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    Friday, February 14, 2014

    I Didn’t Kill Bola Ige, Says Tearful Ministerial Nominee

    It was strange and emotional. A would-be minister was asked to say what he felt the Senate should know about him that was not stated in his CV.
    His eyes suddenly turned red, releasing a flood of tears.
    “I did not kill Chief Bola Ige,” Alhaji Abduljelili Oyewale Adesiyan sobbed as he laboured to clear his name of the accusation that he had a hand in the death of Chief Ige.
    The former Attorney-General and Justice Minister was assassinated in his Bodija, Ibadan home on December 23, 2001.
    The Senate resumed the screening of ministerial nominees, which it began on Wednesday.
    Former Adamawa State Governor Boni Haruna was the first to be screened.
    When Adesiyan took his turn, Senate President David Mark, as usual, asked him to make a personal explanation, especially on those things that were not in his curriculum vitae .
    Adesiyan, who was nominated by President Goodluck Jonathan from Osun State, thanked senators for the opportunity offered him to stand before them to speak as a ministerial nominee.

    He noted that he was one of those wrongly accused to have had a hand in the death of Chief Bola Ige.
    He said: “It may interest you, Distinguished Senators, to know that I am one of those wrongly accused of having a hand in the death of my mentor, Chief Bola Ige. It was all political blackmail because I knew nothing about the death of Chief Ige.
    “I was detained for three and half years for something I knew nothing about. I stand here to say that I knew nothing about the death of Chief Bola Ige.”

    Adesiyan described the late Ige as his political mentor whom he had no reason whatsoever to kill.
    There was sustained murmuring in the chamber as Adesiyan appeared to be emotional in his conduct.
    Senator Ehigie Uzamere (Edo South) raised his hand and was recognised by Mark.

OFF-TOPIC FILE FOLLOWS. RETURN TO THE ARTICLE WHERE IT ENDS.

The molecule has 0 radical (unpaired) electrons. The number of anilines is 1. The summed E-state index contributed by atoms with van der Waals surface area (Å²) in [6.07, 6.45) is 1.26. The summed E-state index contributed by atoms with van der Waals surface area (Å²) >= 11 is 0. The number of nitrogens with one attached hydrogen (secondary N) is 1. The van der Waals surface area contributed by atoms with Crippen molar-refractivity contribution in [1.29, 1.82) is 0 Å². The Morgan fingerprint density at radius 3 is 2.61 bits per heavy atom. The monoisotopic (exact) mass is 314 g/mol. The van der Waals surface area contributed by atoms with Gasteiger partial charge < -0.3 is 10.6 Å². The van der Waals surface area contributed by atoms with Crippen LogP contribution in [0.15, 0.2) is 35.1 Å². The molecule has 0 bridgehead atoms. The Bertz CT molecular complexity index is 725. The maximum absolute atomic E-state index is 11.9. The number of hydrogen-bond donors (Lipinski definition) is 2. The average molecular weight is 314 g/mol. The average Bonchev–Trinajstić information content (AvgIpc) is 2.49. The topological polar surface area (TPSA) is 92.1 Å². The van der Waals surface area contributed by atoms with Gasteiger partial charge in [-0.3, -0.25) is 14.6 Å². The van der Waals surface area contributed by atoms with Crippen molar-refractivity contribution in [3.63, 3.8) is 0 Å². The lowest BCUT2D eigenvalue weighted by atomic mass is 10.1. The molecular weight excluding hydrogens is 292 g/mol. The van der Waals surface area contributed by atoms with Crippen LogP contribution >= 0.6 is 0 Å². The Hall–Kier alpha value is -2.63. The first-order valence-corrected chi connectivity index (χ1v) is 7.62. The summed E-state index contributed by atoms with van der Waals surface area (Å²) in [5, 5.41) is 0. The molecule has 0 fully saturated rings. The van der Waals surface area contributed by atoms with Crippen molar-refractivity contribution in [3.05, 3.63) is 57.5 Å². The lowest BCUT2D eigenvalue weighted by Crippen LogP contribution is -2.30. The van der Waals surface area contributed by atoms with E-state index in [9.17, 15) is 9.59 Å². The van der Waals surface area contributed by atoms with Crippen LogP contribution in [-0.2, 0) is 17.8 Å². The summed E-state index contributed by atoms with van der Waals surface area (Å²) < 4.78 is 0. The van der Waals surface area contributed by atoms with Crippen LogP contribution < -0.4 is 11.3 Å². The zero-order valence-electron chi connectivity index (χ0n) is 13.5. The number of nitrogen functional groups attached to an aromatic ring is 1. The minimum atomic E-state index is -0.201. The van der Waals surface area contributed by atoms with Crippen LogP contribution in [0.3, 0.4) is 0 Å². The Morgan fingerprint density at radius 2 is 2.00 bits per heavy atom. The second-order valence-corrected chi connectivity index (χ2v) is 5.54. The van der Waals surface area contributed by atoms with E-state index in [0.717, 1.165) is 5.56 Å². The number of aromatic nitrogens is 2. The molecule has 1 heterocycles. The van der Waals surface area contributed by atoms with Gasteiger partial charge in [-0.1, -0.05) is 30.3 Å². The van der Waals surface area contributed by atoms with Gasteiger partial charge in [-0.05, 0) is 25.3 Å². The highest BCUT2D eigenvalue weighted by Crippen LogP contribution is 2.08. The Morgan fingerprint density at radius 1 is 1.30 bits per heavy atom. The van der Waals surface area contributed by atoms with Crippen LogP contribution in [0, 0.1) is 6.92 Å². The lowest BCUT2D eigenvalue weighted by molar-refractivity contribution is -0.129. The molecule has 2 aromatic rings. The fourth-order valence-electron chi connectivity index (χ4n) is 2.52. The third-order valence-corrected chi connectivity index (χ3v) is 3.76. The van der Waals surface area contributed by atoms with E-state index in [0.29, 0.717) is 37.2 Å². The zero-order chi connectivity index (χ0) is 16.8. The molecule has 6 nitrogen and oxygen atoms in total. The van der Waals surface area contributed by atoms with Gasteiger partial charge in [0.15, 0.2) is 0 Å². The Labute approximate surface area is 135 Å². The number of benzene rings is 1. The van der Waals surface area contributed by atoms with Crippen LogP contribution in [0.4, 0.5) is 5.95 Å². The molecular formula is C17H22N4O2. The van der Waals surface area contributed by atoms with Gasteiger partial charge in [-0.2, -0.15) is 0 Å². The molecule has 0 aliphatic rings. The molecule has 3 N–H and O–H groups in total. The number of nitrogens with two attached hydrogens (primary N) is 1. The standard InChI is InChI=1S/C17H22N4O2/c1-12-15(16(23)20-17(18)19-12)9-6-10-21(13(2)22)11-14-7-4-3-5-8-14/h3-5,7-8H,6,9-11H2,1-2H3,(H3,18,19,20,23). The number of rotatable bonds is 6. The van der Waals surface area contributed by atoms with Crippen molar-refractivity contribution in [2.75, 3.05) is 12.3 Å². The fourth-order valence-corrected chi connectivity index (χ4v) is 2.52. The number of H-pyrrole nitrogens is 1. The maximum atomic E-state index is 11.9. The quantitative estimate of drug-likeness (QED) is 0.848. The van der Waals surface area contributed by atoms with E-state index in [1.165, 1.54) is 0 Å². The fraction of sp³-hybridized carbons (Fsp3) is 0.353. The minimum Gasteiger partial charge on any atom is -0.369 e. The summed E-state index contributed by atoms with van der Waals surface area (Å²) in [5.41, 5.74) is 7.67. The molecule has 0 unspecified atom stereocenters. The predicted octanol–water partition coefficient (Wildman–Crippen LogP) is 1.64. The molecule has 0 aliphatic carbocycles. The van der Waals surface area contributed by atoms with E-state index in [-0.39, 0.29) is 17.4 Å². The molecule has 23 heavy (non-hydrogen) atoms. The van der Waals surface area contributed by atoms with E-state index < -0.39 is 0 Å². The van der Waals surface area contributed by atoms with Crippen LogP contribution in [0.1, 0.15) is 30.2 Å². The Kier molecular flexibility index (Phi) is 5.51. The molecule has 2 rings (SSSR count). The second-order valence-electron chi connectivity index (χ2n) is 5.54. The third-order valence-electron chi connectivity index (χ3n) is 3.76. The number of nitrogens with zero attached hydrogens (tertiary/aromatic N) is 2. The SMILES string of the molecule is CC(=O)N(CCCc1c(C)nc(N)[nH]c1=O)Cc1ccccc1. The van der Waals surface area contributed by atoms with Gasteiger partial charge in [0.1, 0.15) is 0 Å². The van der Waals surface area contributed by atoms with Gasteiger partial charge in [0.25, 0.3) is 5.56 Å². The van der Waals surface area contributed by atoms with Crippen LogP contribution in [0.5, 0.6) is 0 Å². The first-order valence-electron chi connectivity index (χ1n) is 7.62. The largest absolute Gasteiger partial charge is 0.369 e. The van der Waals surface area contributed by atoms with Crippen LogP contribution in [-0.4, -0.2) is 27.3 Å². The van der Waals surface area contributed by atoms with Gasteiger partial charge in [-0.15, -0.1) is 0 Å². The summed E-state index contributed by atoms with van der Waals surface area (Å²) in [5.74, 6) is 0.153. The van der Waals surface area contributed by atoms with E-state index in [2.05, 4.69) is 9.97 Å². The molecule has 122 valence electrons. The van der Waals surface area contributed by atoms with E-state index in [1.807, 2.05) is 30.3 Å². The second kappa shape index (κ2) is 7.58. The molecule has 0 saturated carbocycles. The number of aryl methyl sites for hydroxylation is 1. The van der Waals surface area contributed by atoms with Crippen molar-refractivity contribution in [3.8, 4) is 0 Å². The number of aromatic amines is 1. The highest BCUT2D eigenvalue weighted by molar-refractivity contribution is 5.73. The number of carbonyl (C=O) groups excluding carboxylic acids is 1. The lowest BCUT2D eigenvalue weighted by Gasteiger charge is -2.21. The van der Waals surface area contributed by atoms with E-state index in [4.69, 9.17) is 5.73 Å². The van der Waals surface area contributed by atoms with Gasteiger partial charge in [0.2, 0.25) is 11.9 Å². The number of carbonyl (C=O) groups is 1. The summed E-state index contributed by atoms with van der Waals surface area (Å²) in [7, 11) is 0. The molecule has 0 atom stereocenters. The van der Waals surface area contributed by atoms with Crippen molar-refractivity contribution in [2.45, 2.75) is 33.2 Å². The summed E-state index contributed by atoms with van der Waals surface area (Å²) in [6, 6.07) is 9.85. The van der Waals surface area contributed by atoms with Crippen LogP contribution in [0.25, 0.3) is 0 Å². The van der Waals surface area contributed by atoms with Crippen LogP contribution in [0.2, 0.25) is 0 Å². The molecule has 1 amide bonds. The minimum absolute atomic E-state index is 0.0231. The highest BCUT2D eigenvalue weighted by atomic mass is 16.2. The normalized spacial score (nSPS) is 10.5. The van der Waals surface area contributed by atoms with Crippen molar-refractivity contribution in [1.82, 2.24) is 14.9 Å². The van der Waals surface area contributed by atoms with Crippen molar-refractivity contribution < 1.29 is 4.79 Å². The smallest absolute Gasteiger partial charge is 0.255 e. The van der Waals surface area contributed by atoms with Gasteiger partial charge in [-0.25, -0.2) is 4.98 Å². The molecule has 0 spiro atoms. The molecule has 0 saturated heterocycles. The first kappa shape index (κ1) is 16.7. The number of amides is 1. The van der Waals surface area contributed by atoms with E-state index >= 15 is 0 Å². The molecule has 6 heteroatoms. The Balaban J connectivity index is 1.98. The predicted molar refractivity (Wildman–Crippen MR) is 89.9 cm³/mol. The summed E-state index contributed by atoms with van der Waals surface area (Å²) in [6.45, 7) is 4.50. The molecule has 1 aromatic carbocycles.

Uzamere said: “Mr. nominee, you mentioned in the course of your speech the death of Chief Bola Ige. Can you swear by the Quran that you do not know anything about the death of Bola Ige?”
    Some senators protested and shouted that the Senate chamber is not a place of worship or a shrine. Others said that there was no Quran in the chamber.

    Uzamere was not intimidated by the protest of some of his colleagues.
    The Edo State lawmaker continued: “You said that you did not kill Bola Ige, that you were accused wrongly and detained for three and half years. We are in the same boat because I was also detained.
    “The question I want you to answer is did you kill Bola Ige? Did you have anything to do with the death of Bola Ige? If the Holy Quran is not here as some senators said, I want to ask you, did you kill Bola Ige. What do you know about the death of Bola Ige?”
    As the protest in chamber continued, Uzamere insisted that Adesiyan should answer the questions.
    Mark asked Adesiyan to respond.

    Adesiyan thanked Uzamere for the questions.
    He said: “I thank Senator Uzamere for his questions. I do not know whether I can be availed with a copy of the Holy Quran. But I maintain and say that I did not kill Chief Bola Ige.
    “I did not have any reason to kill Chief Bola Ige, but I was wrongly fingered to have killed him.
    “Chief Bola Ige sent me to United States for education; he was my mentor. I am saying it today if Chief Bola Ige gave money to anybody, it is my family and I.

    “The reason I was fingered was because as Assistant Secretary of AD, I changed to PDP. Because of that, I was fingered and punished as having something to do with the assassination of Chief Bola Ige.
    “When I was in detention, I used to pinch myself whether I was dreaming because I had nothing to do with the death of Chief Bola Ige. It was all calculated political blackmail.”
    Haruna told the Senate that he was subjected to the most harrowing inquisition by anti-graft agencies.
    He said he was happy that a judgment had been given in his favour over allegations of corruption.
    The judgment, he said, vindicated him that “you can go to public office and come out clean”.
    On how to achieve peace in the Northeast, the former governor said the peace project should be everybody’s project.

    On corruption, he said the problem is attitudinal.
    According to him, the best way to fight corruption is to always ensure honesty of purpose.
    Haruna, who was praised by the three senators from his state for uncommon achievements during his tenure as governor, told the Senate that for eight years he was governor he did not take security vote.
    Apart from Haruna and Adesiyan, the Senate screened two other nominees – Dr. Khaliru Alhassan (Sokoto) and Dr. T.W. Danagogo (Rivers).
    Hadjia Jamilla Salik (Kano) and Asabe Asmau Ahmed (Niger) did not appear.
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